Many of her fighting abilities are similar to Dante's, her Holy Sickle is in many ways similar to Dante's Scythe, and Lucia's eyes project light in a similar fashion to Dante's Cross, though more rapid. The main difference is that Lucia's attacks are more aerial and cover more distance due to the fact that she can temporally fly and glide. She was one of the women who sent Virgil to Dante. Her eyes appear as a relic in the Citadel of Limbo.
Saint Lucia is a beautiful angel with white feathered wings, decorated in blue markings, that can expand and contract marginally to her will. She has the gift of flight and rarely touches the ground, but rather glides over it.
Her hair is platinum blonde and parted to the right side with the exception of a small braid on the left. Pale skinned, her face has black lines running down her cheeks from her eyes, which are featureless and pale blue, but glow brightly when light energy is fired from them. She wears a pale blue dress, split up both sides underneath golden laurel breastplates, with matching vambraces and knee high boots.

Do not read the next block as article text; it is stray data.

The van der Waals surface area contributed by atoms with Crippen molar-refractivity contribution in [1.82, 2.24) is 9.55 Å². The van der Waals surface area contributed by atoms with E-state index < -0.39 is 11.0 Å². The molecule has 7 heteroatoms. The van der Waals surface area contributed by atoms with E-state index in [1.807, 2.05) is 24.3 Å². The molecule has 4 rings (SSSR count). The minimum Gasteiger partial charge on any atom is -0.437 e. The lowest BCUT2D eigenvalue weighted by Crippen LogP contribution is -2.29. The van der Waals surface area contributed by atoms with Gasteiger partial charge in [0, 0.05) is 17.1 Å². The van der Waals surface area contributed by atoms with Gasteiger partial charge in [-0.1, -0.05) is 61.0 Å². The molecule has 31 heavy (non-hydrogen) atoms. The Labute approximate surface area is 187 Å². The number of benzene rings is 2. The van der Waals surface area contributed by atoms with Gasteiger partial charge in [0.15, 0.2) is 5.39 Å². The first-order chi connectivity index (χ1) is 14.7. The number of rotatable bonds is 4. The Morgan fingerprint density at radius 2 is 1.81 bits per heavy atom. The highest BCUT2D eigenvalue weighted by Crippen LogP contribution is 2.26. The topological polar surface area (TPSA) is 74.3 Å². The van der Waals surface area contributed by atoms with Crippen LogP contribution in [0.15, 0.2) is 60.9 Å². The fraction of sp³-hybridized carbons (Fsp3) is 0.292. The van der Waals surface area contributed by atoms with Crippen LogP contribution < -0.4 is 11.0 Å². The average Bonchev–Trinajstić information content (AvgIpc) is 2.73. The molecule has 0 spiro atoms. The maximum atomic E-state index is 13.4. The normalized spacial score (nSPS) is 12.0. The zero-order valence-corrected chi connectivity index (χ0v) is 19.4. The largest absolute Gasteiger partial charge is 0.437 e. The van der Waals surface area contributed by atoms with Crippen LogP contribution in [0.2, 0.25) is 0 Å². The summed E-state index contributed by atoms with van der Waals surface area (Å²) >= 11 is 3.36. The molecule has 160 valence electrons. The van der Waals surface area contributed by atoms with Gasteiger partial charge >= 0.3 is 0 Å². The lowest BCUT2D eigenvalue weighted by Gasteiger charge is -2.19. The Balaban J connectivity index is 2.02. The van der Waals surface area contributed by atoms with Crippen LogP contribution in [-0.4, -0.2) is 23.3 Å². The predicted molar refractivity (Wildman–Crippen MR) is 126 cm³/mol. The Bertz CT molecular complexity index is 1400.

BackgroundEditBorn in Syracuse, Sicily, 283 AD, Lucia led a life of extreme virtue, consecrating her virginity to God. When her mother, Eutychia, arranged for her to marry a wealthy pagan, she refused. Her suitor then denounced her as a Christian to the magistrate, threatening to send her to be defiled in a brothel. When the guards came to sentence her to death, she knelt down and prayed for salvation as the guards attempted to move her. Yet, miraculously, she remained fixed to the spot.
The men attempted many ways to move her, from verbal abuse to violently stabbing her. Even going so far as to set her on fire, but she remained rooted to the ground. They continued to fail in their violence against the girl until her husband-to-be told the guards that if he couldn't have those beautiful eyes then no one can. At this point, the guards gouged her eyes from her head and, shortly after this, succeeded in killing her.
According to church tradition, God repaid her sacrifice by giving her new eyes of pure light, far more beautiful than any on Earth. In the Divine Comedy, she is part of a trinity of women who Dante casts and reveres as holy - the other two being Mary and Beatrice - as he regards her as his patron saint, since Lucia is the patron saint of the blind (spiritually and otherwise, as well as literally.)